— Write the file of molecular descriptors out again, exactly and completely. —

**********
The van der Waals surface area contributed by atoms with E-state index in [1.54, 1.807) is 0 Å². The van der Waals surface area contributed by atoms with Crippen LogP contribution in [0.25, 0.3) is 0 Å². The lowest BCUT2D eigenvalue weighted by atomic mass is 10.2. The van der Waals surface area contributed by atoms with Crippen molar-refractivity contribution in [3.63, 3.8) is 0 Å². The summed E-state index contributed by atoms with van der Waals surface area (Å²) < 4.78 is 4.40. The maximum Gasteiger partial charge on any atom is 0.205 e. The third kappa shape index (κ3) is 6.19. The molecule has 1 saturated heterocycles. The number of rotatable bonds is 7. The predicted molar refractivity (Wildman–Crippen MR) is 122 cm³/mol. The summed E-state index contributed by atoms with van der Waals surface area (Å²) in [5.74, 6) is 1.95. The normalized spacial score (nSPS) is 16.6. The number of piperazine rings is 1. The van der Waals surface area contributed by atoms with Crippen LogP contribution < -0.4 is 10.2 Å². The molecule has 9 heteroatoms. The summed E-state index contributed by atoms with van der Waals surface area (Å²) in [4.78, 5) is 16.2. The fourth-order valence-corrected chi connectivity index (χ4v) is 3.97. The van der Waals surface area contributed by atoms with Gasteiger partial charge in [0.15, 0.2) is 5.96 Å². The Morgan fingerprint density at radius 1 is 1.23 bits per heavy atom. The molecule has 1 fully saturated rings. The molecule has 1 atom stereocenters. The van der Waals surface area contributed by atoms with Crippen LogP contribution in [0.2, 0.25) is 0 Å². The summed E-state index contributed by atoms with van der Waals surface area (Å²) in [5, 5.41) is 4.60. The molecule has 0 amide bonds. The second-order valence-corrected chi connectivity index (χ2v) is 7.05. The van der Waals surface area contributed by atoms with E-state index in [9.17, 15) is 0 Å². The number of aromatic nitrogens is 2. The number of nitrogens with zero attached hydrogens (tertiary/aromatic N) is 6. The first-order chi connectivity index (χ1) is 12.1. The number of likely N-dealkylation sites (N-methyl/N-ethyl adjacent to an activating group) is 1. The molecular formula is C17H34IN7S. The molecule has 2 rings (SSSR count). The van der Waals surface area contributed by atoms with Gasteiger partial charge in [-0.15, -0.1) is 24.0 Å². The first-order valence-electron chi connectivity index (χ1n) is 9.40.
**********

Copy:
The van der Waals surface area contributed by atoms with E-state index in [1.54, 1.807) is 0 Å². The van der Waals surface area contributed by atoms with Crippen LogP contribution in [0.25, 0.3) is 0 Å². The lowest BCUT2D eigenvalue weighted by atomic mass is 10.2. The van der Waals surface area contributed by atoms with Crippen molar-refractivity contribution in [3.63, 3.8) is 0 Å². The summed E-state index contributed by atoms with van der Waals surface area (Å²) < 4.78 is 4.40. The maximum Gasteiger partial charge on any atom is 0.205 e. The third kappa shape index (κ3) is 6.19. The molecule has 1 saturated heterocycles. The number of rotatable bonds is 7. The predicted molar refractivity (Wildman–Crippen MR) is 122 cm³/mol. The summed E-state index contributed by atoms with van der Waals surface area (Å²) in [5.74, 6) is 1.95. The normalized spacial score (nSPS) is 16.6. The number of piperazine rings is 1. The van der Waals surface area contributed by atoms with Crippen LogP contribution < -0.4 is 10.2 Å². The molecule has 9 heteroatoms. The summed E-state index contributed by atoms with van der Waals surface area (Å²) in [4.78, 5) is 16.2. The fourth-order valence-corrected chi connectivity index (χ4v) is 3.97. The van der Waals surface area contributed by atoms with Gasteiger partial charge in [0.15, 0.2) is 5.96 Å². The Morgan fingerprint density at radius 1 is 1.23 bits per heavy atom. The molecule has 1 fully saturated rings. The molecule has 1 atom stereocenters. The van der Waals surface area contributed by atoms with Crippen LogP contribution in [0.2, 0.25) is 0 Å². The summed E-state index contributed by atoms with van der Waals surface area (Å²) in [5, 5.41) is 4.60. The molecule has 0 amide bonds. The second-order valence-corrected chi connectivity index (χ2v) is 7.05. The van der Waals surface area contributed by atoms with E-state index in [9.17, 15) is 0 Å². The number of aromatic nitrogens is 2. The number of nitrogens with zero attached hydrogens (tertiary/aromatic N) is 6. The first-order chi connectivity index (χ1) is 12.1. The number of likely N-dealkylation sites (N-methyl/N-ethyl adjacent to an activating group) is 1. The molecular formula is C17H34IN7S. The molecule has 2 rings (SSSR count). The van der Waals surface area contributed by atoms with Gasteiger partial charge in [-0.15, -0.1) is 24.0 Å². The first-order valence-electron chi connectivity index (χ1n) is 9.40.